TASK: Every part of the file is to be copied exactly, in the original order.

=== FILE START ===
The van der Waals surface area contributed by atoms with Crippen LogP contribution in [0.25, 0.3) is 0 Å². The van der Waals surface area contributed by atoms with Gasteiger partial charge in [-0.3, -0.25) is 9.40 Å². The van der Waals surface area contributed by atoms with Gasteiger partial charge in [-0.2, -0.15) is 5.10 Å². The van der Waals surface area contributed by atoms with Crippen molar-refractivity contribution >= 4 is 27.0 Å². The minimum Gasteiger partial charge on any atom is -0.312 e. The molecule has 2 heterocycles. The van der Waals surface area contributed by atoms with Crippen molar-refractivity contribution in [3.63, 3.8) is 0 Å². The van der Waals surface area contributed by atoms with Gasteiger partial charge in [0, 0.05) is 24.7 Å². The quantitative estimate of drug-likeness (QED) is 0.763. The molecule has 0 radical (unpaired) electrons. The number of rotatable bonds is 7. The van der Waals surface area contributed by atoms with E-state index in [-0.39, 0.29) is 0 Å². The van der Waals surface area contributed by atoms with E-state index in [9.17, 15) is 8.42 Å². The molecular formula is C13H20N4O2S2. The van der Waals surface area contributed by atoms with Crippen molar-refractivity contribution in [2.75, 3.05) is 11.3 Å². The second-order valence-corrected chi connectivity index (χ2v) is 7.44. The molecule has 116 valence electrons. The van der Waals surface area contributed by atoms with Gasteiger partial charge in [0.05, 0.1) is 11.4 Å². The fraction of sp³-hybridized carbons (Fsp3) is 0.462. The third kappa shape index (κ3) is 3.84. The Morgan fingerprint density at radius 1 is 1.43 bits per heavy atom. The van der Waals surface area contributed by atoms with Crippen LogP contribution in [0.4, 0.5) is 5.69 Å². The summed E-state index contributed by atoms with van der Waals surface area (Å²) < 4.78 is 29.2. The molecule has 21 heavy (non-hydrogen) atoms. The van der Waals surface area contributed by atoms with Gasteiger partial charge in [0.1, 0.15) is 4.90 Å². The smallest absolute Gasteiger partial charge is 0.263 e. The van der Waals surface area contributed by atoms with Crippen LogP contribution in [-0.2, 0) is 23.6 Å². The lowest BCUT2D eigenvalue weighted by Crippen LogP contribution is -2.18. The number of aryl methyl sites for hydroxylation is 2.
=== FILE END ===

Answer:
The van der Waals surface area contributed by atoms with Crippen LogP contribution in [0.25, 0.3) is 0 Å². The van der Waals surface area contributed by atoms with Gasteiger partial charge in [-0.3, -0.25) is 9.40 Å². The van der Waals surface area contributed by atoms with Gasteiger partial charge in [-0.2, -0.15) is 5.10 Å². The van der Waals surface area contributed by atoms with Crippen molar-refractivity contribution >= 4 is 27.0 Å². The minimum Gasteiger partial charge on any atom is -0.312 e. The molecule has 2 heterocycles. The van der Waals surface area contributed by atoms with Crippen molar-refractivity contribution in [3.63, 3.8) is 0 Å². The van der Waals surface area contributed by atoms with Gasteiger partial charge in [0, 0.05) is 24.7 Å². The quantitative estimate of drug-likeness (QED) is 0.763. The molecule has 0 radical (unpaired) electrons. The number of rotatable bonds is 7. The van der Waals surface area contributed by atoms with E-state index in [-0.39, 0.29) is 0 Å². The van der Waals surface area contributed by atoms with E-state index in [9.17, 15) is 8.42 Å². The molecular formula is C13H20N4O2S2. The van der Waals surface area contributed by atoms with Crippen molar-refractivity contribution in [2.75, 3.05) is 11.3 Å². The second-order valence-corrected chi connectivity index (χ2v) is 7.44. The molecule has 116 valence electrons. The van der Waals surface area contributed by atoms with Gasteiger partial charge in [0.05, 0.1) is 11.4 Å². The fraction of sp³-hybridized carbons (Fsp3) is 0.462. The third kappa shape index (κ3) is 3.84. The Morgan fingerprint density at radius 1 is 1.43 bits per heavy atom. The van der Waals surface area contributed by atoms with Crippen LogP contribution in [0.4, 0.5) is 5.69 Å². The summed E-state index contributed by atoms with van der Waals surface area (Å²) < 4.78 is 29.2. The molecule has 21 heavy (non-hydrogen) atoms. The van der Waals surface area contributed by atoms with Gasteiger partial charge in [0.1, 0.15) is 4.90 Å². The smallest absolute Gasteiger partial charge is 0.263 e. The van der Waals surface area contributed by atoms with Crippen LogP contribution in [-0.2, 0) is 23.6 Å². The lowest BCUT2D eigenvalue weighted by Crippen LogP contribution is -2.18. The number of aryl methyl sites for hydroxylation is 2.